By Lexus Yamashiro | Staff Writer

There was a time in elementary school when I recall a teacher saying “We wouldn’t overthink how we breathe, right? It just occurs naturally.” Yet, there I sat in the classroom wondering, “How is it that we breathe?” And for the rest of that day my normal breathing pattern turned into the most irregular, strained inhales and exhales I could have ever taken.

Since then, anxiety has followed me like a shadow, dragging me into a darkness from time to time without warning.

As ridiculous as this may sound to some, it’s minor occasions like so that can get the best of me due to overthinking. For as long as I can remember, this struggle I’ve had with attempting to control how I think out situations has been around for quite some time and without any improvements.

It was while I was trying to fall asleep one night in middle school that my sudden shallow breathing and the feelings of lightheadedness, nausea, cold sweats, and heaviness that grew upon my chest served as signs that I had overthought too hard as I experienced my first anxiety attack. All due to constantly stressing about keeping up with some reading assignments, there was nothing I could do but cry and hope the dreaded feeling would go away as I stayed up late with my mother to let the television distract me from my jumbled thoughts.

Thankfully, I’ve only had one other anxiety attack since then but anxiety itself has continued to take a toll on how I function on a daily basis.

Since starting my studies at KCC in 2016, my anxiety levels were high since taking on the position as a staff writer for Kapiʻo News. Though the idea of being able to write was inviting and brought out my deepest passion for this area of specialty, I was panicking as I would walk around the campus in circles desperately trying to bring myself to speak to students on campus to do interviews for Voices and Views (V&V) and Word on the Street (WOTS).

They were the simplest tasks I could have ever been assigned, yet every step I would take to a student felt as if I had to drag a ball and chain from my legs just to approach them. Seeing that this had been affecting me for two years, I was losing hope thinking that I would never find a way to cope with my constant anxiousness.

But then my third year started in Fall 2018, and with the first WOTS assigned to me for the semester, the increased heartbeat I would normally feel was suddenly non-existent as I approached the first student I saw standing alone. After that, interviewing other students was a breeze.

I was shocked by how suddenly was I was able to overcome this obstacle I had been struggling to jump over for so long. Whether it was the long, stress-free summer break or much-needed trip that I took to Big Island that helped, I felt as if I had been cured.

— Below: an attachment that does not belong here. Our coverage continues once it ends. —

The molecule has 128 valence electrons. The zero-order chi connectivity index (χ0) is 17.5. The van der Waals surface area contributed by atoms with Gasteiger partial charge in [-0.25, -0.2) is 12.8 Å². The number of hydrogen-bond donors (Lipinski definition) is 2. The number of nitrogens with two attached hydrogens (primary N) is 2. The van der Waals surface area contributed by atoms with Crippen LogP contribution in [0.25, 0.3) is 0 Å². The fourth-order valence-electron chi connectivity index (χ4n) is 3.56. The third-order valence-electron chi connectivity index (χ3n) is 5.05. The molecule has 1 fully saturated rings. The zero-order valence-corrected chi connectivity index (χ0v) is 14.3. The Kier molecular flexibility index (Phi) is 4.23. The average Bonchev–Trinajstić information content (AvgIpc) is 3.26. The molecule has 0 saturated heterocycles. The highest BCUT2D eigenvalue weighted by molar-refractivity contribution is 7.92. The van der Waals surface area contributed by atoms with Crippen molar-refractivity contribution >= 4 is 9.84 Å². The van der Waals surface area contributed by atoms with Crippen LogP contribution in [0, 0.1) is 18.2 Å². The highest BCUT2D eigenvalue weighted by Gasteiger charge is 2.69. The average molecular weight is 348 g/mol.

Of course, as time went on, I knew that my anxiety was still lingering around just waiting to find the perfect opportunity to pounce at a weak spot. But this past fall semester was different from my other ones. I was socializing with friends more, building stronger connections with those who I would simply wave hi and bye to in passing. I made better attempts to attend get-togethers after finals week to relax. To top it all off, my boyfriend helped me to throw my first big birthday party (coincidentally, for my 21st) on New Year’s Eve with the company of amazing friends to celebrate it with.

Since Jan. 1, controlling my anxiety has been a work in progress but has also improved with the help of those around me. Whenever moments of panic struck, this belief that I should keep it to myself and refrain from bothering others is what — I have now realized — only hindered me from getting the relief and care that I needed.

Being able to reach out to others for reassurance has only benefited me after seeing that people are more understanding about this disorder than I thought they would be. To my amazement, sometimes it is the people who are going through the same struggle like me who are the most wanting to help and offer comfort. Knowing that I am not alone in this fight, it gives me hope to know that if I can slowly stand up against it then others can, too.

Though I am unsure of how my anxiety will carry out from now on, I understand that I can continue to fight it by working to find balance in my life. With family, school, my significant other, friends, work, and other factors that have an effect on me, determining what stresses and makes me overthink the most and finding stability between them is what I hope will bring me to a point of everlasting peace.